1837 - 1880
Holland’s ship building industry had its origins in 1836 when the Black River Company platted the village of Superior and erected a few stores, houses, a steam-driven sawmill, and built the first known ship, the A.C. Mitchell. It measured 54 feet long and weighed approximately 51 tons. The ship left after the village went bankrupt, a year later, and never returned. In February 1847, Dutch immigrants arrived in the Black Lake area via Lake Michigan, and traveled by flat boat to the fledgling Holland kolonie. This type of primitive vessel was constructed of a few beams and some poles, and was built at the fledgling settlement of Groningen. In 1848, shipbuilding began at the east end of Black Lake with the construction of a shallow drafted sailing vessel known as a “coaster,” for its ability to navigate the shallow channel mouth and Lake Michigan shoreline; locals called it The Flying Dutchman. In 1851, the first large ship, the 87-ton scow schooner Commencement, was constructed. During the latter half of the 19th century, the production of ships increased sharply due to the need for low cost shipping rates and the relocation of channel and dredging work that allowed larger vessels to pass into and out of Holland harbor. The next three decades were marked with rises and falls in ship production as the national economy went through a series of booms and busts.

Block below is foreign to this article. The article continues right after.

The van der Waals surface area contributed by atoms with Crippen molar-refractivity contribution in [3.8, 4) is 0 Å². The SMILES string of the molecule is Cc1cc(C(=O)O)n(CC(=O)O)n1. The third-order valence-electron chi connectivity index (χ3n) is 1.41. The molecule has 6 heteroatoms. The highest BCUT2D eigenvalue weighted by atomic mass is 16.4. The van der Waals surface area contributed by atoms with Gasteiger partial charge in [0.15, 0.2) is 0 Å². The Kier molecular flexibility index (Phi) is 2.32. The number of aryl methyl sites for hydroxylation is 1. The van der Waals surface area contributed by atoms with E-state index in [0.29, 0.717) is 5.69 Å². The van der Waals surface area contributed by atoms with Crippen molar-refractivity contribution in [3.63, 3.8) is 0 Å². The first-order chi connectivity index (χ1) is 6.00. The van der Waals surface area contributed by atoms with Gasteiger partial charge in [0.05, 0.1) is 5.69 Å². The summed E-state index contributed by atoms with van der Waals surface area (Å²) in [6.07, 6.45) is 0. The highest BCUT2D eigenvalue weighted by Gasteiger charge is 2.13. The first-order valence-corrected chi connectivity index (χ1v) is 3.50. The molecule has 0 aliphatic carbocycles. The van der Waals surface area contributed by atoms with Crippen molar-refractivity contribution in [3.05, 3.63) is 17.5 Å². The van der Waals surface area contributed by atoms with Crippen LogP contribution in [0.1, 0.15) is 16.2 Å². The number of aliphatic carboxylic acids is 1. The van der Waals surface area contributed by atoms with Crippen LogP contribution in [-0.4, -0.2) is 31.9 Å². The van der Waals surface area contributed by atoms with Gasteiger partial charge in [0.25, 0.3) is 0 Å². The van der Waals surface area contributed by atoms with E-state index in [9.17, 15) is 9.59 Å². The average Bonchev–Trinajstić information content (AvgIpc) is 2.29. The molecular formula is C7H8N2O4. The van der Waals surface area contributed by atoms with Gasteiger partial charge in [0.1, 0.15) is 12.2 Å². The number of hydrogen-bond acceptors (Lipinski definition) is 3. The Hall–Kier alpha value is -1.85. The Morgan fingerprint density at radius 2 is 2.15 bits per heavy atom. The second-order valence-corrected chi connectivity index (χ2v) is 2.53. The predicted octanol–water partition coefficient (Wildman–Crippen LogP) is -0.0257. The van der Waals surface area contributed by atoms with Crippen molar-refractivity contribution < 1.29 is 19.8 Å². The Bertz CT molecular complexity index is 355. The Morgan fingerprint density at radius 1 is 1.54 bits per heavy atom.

Beached Schooners, Tri-Colors, Four Brothers, A. Plugger, and Joses, 1873
HHT 1947.25.3c, Gift of Mrs. Ray Nykamp (Photo Index 3176.1)
From Craft to Industry: The Boat Builders of Holland was an exhibition at the Holland Museum on display from June 14, 2013 through December 30, 2013. Materials for the exhibit were used from both the Joint Archives of Holland and Holland Museum.
Boat Builders of Holland, Chris Craft, Boating Industry in Michigan, West Michigan Boats, Lake Michigan, Lake Macatawa, Faculty Exhibits, Hope College, Joint Archives of Holland